Fischer makes impressive BSO debut with Nielsen, Brahms

October 17, 2014 at 11:42 am

By Aaron Keebaugh

Thierry Fischer conducted the Boston Symphony Orchestra Thursday night in Carl Nielsen’s Symphony No. 4. Photo: Dominick Reuter

The Boston Symphony Orchestra gave vivid performances of two moving but very different works Thursday night at Symphony Hall. Brahms’ majestic Piano Concerto No. 1 brought Rudolf Buchbinder back to Boston in his first appearance with the orchestra since 1986. And Carl Nielsen’s exuberant Symphony No. 4 showcased the bold interpretive powers of the evening’s conductor, Thierry Fischer, who made his BSO debut.

The Swiss-born conductor’s success at the podium Thursday night came under less-than-ideal circumstances—he was tapped to replace the originally scheduled conductor, Rafael Frühbeck de Burgos, who died this past June. Thursday night’s concert was dedicated to Frühbeck’s memory.

Fischer has made a name for himself as conductor of the Utah Symphony Orchestra, and the word around Salt Lake City these days is that the ensemble enjoys a more polished sound and performs richer programming under his guide. Since being named music director of the USO in 2009, Fischer has led complete cycles of Beethoven and Mendelssohn symphonies. He is also intimately familiar with the music of Carl Nielsen, having conducted all six of the composer’s symphonies with the orchestra last season.

Composed between 1914 and 1915 against the backdrop of the First World War, the Fourth Symphony is one of Nielsen’s most dramatic works. Its four movements—played without pause—have no specific program. Yet the composer gave the symphony the title “The Inextinguishable” to stand for, as Nielsen himself put it, “everything that moves, that desires life.” It is music that cast rays of optimism in a world that was marching to war.

With deliberate gestures and a clear sense of direction, Fischer delivered the full Nielsen, pushing the tempo for energetic readings of the outer movements but laying back to let the chamber-music-like textures of the second flow like gentle waves. The BSO winds were in fine form, playing the soft, interlocking phrases with delicacy.

The third movement contains moments of austerity, where string lines sound coldly over sparsely placed timpani strokes. The BSO strings played with a bold, raspy tone well suited to the music’s razor-edged style, and the solid, bottom-heavy brasses answered with stentorian power when called upon. The dueling timpani that stand at the heart of the finale sounded with thunderous force.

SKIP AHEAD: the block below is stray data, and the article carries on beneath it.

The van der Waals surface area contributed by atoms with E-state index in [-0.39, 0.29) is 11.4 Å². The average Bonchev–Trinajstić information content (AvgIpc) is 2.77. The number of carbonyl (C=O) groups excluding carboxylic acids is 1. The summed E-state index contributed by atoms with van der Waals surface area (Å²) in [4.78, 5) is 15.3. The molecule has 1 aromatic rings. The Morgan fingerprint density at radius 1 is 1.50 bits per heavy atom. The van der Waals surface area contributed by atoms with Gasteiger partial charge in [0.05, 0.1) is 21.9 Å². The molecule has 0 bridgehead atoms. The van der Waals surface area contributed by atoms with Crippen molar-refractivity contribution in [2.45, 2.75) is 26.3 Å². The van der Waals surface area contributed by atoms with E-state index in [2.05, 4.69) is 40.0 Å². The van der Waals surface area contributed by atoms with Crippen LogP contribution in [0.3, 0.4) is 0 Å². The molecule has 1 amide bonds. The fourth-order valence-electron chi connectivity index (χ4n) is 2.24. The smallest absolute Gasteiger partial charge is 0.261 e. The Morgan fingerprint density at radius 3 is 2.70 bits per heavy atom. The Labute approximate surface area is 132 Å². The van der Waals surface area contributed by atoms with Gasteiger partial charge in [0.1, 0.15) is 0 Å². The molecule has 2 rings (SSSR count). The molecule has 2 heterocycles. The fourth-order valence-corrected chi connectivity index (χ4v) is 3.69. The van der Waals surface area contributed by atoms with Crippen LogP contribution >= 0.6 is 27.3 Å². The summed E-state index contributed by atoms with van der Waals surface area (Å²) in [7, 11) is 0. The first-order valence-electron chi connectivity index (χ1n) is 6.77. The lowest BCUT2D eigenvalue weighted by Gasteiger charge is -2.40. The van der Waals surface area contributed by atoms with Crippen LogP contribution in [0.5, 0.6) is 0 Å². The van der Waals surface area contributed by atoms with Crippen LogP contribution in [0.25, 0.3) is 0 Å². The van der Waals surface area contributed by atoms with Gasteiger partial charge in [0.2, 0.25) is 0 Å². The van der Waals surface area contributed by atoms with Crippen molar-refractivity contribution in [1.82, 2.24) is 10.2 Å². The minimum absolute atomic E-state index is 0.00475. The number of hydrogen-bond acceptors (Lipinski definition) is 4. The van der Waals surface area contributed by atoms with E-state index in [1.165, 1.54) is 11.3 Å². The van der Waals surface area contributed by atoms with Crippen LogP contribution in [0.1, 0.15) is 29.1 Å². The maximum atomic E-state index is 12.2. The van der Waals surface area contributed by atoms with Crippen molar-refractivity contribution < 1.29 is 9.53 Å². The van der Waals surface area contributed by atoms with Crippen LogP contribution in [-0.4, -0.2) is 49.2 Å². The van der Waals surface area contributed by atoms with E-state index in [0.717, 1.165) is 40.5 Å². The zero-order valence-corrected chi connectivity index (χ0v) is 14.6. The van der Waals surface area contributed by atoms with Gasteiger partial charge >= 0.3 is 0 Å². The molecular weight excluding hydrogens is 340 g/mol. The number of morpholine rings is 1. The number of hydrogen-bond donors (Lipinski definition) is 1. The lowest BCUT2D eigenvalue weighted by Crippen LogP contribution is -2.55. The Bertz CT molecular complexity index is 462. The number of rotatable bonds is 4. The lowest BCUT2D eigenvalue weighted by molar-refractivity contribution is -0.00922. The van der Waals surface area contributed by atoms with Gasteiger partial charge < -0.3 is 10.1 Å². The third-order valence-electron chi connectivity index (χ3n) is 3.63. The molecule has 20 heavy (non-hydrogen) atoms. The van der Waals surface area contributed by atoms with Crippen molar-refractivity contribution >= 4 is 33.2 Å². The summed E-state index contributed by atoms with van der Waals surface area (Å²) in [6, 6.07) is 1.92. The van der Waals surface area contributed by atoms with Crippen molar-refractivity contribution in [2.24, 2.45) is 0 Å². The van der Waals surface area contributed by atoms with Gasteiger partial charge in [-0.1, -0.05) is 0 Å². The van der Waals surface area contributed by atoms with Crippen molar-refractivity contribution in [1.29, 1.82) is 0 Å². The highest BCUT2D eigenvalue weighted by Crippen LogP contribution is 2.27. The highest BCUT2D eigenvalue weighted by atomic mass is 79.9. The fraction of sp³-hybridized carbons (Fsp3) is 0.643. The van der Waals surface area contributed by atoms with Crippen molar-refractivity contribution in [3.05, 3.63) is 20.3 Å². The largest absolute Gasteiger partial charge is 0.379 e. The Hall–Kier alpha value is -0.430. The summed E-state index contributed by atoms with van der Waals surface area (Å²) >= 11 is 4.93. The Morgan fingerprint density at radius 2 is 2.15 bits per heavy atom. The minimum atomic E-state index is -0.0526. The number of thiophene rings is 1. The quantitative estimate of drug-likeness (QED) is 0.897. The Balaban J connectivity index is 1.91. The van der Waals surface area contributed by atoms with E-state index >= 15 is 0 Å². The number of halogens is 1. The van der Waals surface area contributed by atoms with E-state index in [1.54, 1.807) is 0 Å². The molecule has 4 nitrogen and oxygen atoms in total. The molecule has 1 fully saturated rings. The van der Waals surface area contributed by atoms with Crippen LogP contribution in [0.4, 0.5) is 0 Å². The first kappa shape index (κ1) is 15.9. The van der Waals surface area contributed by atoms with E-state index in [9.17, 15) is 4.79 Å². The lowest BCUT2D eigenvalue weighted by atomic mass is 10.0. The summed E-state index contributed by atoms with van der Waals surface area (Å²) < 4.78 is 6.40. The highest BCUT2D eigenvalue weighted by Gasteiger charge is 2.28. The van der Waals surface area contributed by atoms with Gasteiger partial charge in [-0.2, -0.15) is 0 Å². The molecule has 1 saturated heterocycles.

The concert began with a deftly realized performance of Brahms’ Piano Concerto No. 1 in D minor. Composed between 1854 and 1858, the work is symphonic in scope but intricate, even chamber-like in its sensitivity.

Rudolf Buchbinder’s crisp, high-minded style and soft touch at the keyboard let the concerto speak for itself. The music of Brahms, Beethoven, Haydn, and Mozart are a specialty for the Austrian pianist, and his interpretations result from careful study of the original musical sources. His personal library includes autograph scores for both of Brahms’ piano concertos.

The pianist’s historically informed reading of the First Concerto Thursday night captured the work’s enveloping sweetness. His rendering of the first movement’s themes ebbed and flowed, and each entrance was handled gracefully with smooth communication between piano and the orchestra. Flute, oboe, and horn lofted gorgeous solo lines to accompany him.

Still, there were times when one wanted a little more firepower as Buchbinder tended to hold back on the music’s more agitated passages, the cascading figures and cadenzas of the third movement having more sparkle than fury. Buchbinder, though, brought out some of the little-observed surprises laden within the score, adding dynamic shading here and a subtle dissonance there.

The most expressive music of the evening came in the second movement, which glowed like light through a church window. Buchbinder played the prayerful phrases with a tender, hushed tone, but was able to build those into full, yearning passages. Throughout, Fischer wove a silky bed of orchestral accompaniment, coaxing each phrase with the same loving care rendered by the pianist.

The program will be repeated 8 p.m. Friday, Saturday, and Tuesday at Symphony Hall.

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